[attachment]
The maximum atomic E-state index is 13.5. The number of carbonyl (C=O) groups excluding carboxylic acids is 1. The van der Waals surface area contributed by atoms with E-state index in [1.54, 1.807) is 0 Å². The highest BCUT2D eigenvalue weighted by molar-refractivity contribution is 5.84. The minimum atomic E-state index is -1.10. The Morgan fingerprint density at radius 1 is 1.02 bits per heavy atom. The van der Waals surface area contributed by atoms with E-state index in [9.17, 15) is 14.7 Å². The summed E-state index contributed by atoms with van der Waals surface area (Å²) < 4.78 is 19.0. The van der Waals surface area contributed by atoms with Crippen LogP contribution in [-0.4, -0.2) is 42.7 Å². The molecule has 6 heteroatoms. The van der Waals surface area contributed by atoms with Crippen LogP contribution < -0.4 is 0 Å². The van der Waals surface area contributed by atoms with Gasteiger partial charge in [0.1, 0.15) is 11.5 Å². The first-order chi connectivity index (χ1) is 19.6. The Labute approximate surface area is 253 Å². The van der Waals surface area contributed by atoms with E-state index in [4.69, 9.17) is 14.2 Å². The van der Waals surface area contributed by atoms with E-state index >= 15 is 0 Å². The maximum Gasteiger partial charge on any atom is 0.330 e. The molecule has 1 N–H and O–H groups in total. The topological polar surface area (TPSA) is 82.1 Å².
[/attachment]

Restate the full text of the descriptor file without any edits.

The maximum atomic E-state index is 13.5. The number of carbonyl (C=O) groups excluding carboxylic acids is 1. The van der Waals surface area contributed by atoms with E-state index in [1.54, 1.807) is 0 Å². The highest BCUT2D eigenvalue weighted by molar-refractivity contribution is 5.84. The minimum atomic E-state index is -1.10. The Morgan fingerprint density at radius 1 is 1.02 bits per heavy atom. The van der Waals surface area contributed by atoms with E-state index in [9.17, 15) is 14.7 Å². The summed E-state index contributed by atoms with van der Waals surface area (Å²) < 4.78 is 19.0. The van der Waals surface area contributed by atoms with Crippen LogP contribution in [-0.4, -0.2) is 42.7 Å². The molecule has 6 heteroatoms. The van der Waals surface area contributed by atoms with Crippen LogP contribution < -0.4 is 0 Å². The van der Waals surface area contributed by atoms with Gasteiger partial charge in [0.1, 0.15) is 11.5 Å². The first-order chi connectivity index (χ1) is 19.6. The Labute approximate surface area is 253 Å². The van der Waals surface area contributed by atoms with E-state index in [4.69, 9.17) is 14.2 Å². The van der Waals surface area contributed by atoms with E-state index >= 15 is 0 Å². The maximum Gasteiger partial charge on any atom is 0.330 e. The molecule has 1 N–H and O–H groups in total. The topological polar surface area (TPSA) is 82.1 Å².